Eric said he was going to look for his dad. For such a brave little kid, could the Dark Knight be…

Maybe….but Tom wasn't the noisy type, but thinking of Eric did remind him of what the shorty asked him to do.

"Hey—listen up, everyone!"

Tired and shaken from the night's fiasco, half the little kids jumped as they turned to face him.

"The Boogie Man doesn't exist!"

That's when all hell broke loose…or, at least, the miniature version. The kids started protesting until he raised his hand…

…they fell silent.

"You know our buddy, Eric?"

They nodded slowly.

"He said the guy in there was just some creepy guy. The Boogie Man doesn't exist.."

Simon, his younger cousin, frowned. "But he did that weird goo-like…thing."

"Melted play-do, Simon. I'll show you how to make that stuff next Christmas."

The kids started muttering amongst themselves, whispering the possibilities. Then one of the littlest girls giggled and they ate his little story up.

Sirens sounded in the distance, the sun was rising at a steady pace and somewhere, back inside, Eric was doing something suicidal…

Or maybe not. Tom really couldn't tell—but he sure as hell acted like the suicidal type.


We win…They laughed (if laughing was possible. It rang out in the large warehouse anyway). Be satisfied that both of you get to die together. In heaven may you meet your peace together…

'...The Boogie Man doesn't exist.'


'But he did that weird goo-like…thing.'

'Melted play-do, Simon. I'll show you how to make that stuff next Christmas.'

No! They're grip slackened on both the man and the boy and each extended arm fell to the ground like water. They tried to pull it back into one collective mass again, tried to form a person again, but they came together as some melting being, stumbling on two syrupy legs.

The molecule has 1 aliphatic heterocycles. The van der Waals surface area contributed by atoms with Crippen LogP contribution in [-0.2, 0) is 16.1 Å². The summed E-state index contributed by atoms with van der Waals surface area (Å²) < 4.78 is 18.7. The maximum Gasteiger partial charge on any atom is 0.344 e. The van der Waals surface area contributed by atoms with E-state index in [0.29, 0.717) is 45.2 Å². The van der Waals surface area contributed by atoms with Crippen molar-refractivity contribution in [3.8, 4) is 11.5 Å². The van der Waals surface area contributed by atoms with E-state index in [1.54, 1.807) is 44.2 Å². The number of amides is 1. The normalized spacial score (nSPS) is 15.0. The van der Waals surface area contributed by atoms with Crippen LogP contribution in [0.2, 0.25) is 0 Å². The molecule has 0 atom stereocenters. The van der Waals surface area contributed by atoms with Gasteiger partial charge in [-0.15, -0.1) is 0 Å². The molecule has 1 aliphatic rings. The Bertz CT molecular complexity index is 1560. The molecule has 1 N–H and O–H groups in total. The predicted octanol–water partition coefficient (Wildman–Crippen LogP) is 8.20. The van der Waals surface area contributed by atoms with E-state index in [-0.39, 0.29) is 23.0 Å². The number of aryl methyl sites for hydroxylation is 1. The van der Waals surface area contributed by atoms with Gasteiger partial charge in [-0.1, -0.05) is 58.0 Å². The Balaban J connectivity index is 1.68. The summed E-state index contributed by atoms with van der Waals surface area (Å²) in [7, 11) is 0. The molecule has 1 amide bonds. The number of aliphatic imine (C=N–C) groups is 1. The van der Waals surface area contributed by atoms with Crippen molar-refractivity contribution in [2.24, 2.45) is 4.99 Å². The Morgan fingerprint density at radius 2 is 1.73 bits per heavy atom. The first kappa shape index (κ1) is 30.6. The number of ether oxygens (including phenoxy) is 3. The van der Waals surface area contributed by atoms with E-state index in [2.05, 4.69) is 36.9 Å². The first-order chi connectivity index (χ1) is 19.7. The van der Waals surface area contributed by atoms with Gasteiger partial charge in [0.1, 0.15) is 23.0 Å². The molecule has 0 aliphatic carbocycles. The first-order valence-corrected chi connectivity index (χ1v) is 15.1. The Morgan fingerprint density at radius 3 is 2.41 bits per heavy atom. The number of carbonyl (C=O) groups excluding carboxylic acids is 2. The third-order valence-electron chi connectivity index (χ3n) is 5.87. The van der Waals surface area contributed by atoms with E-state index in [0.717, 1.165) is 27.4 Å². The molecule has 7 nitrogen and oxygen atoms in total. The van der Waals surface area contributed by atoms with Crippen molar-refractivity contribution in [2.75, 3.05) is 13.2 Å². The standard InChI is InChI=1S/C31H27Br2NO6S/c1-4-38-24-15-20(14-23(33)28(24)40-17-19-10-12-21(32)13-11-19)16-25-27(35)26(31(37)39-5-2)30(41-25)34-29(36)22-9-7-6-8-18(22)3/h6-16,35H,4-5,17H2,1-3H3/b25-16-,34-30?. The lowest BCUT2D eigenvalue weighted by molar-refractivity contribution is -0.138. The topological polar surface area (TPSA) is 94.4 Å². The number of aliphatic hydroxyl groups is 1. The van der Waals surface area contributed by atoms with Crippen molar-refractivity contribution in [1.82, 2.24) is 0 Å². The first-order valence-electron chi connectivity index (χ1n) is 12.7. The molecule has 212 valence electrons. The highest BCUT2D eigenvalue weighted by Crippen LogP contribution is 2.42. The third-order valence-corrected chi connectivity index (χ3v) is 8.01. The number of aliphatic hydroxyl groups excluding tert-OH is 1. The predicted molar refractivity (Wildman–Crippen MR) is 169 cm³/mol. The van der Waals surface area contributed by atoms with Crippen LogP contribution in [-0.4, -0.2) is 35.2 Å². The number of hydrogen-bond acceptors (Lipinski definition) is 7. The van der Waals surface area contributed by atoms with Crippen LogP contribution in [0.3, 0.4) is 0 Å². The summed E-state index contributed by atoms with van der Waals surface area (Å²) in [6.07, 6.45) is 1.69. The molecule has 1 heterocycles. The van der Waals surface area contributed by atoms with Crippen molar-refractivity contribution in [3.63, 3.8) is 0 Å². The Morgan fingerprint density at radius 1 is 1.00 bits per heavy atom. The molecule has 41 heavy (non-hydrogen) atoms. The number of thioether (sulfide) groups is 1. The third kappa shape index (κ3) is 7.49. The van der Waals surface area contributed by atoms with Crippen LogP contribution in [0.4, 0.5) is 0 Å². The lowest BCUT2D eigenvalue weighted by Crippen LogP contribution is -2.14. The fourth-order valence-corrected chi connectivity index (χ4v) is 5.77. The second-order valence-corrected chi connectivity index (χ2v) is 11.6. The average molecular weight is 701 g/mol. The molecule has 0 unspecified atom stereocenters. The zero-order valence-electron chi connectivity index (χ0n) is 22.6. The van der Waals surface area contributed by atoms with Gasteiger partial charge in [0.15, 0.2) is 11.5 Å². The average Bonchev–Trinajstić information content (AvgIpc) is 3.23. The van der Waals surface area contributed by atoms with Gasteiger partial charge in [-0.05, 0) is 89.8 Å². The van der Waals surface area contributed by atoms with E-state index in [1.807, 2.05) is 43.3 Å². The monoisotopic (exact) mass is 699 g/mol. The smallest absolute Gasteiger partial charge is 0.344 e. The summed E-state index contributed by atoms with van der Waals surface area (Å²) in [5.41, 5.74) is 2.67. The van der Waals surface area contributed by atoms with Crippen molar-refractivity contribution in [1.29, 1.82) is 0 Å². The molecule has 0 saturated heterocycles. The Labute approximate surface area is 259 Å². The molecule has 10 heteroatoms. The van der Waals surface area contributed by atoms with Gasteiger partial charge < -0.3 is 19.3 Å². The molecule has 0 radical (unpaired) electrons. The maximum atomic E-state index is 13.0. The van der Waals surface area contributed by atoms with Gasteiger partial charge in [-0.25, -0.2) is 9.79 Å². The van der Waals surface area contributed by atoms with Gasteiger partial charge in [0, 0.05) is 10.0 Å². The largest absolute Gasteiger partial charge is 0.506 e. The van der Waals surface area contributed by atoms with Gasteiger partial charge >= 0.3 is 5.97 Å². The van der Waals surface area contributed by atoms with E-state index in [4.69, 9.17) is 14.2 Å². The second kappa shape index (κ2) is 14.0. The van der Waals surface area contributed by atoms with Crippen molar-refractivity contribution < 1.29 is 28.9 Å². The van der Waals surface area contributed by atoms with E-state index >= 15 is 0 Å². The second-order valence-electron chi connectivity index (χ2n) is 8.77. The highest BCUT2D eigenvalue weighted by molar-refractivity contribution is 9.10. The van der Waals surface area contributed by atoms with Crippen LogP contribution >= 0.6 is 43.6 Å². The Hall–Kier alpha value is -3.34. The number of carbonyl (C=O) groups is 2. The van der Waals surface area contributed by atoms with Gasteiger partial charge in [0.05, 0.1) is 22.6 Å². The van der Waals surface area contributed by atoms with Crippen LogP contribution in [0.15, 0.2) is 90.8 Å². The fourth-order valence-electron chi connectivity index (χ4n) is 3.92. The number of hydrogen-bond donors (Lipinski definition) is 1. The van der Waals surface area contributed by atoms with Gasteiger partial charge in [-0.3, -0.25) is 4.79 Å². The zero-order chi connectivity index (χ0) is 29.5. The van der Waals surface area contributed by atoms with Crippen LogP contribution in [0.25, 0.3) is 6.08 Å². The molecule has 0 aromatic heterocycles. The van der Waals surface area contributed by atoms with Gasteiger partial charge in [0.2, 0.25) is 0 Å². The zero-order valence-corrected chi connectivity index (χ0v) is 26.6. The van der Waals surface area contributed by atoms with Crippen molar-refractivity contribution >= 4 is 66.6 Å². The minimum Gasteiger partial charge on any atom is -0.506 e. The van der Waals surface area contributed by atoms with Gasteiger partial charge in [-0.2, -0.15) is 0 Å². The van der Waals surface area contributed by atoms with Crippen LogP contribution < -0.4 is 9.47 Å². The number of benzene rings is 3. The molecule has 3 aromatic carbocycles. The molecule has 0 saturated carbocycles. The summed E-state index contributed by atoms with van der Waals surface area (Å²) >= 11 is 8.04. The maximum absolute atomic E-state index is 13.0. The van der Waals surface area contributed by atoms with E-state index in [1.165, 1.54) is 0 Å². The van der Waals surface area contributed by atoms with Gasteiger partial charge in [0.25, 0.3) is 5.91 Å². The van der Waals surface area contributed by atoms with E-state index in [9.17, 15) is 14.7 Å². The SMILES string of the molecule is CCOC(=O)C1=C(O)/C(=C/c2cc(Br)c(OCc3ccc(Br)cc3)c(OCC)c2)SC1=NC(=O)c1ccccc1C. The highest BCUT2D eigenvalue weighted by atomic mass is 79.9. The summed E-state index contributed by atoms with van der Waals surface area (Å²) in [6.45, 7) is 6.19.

The other children began to think amongst themselves.

All was lost.

'Yeah…mom told me the boogie-man was fake.'

'It's just like the monster in the closet. It's just a sweater.'

'That was creepy…I'm glad that wasn't real…'

No…No! NO! How could this be happening… they began to melt. The sun was risen now, the top of the sphere peeking in through the windows. And it burned…it burned worse than fire.

Why are we so flawed?... they thought allowed, staring at the man as he ran toward the child. Both stopped to stare at them…watched as they melted and boiled away into nothing. We would have been so powerful…but doubt…doubt killed us.

"It does that a lot." The boy murmured. Then he turned away…The child was suddenly a child no more, slipping a tiny hand into that of his mentor and followed him out of the room,

So flawed…They thought together, one last time. …Almost as flawed as mankind…

And then they were no more…


He didn't think he'd be able to get rid the horrible aftertaste of that goo-guy out of his mouth for a week or so, but he really didn't care at the moment. He walked alongside Bruce a while longer, throat sore from choking, before he yawned one too many times and Bruce decided that he should probably carry the boy. Richard protested. If he was carried then he'd fall asleep and miss patrolling when night rolled around…oh, wait, it was morning. He missed the night entirely, but hey, he was okay with that…Now he could sleep.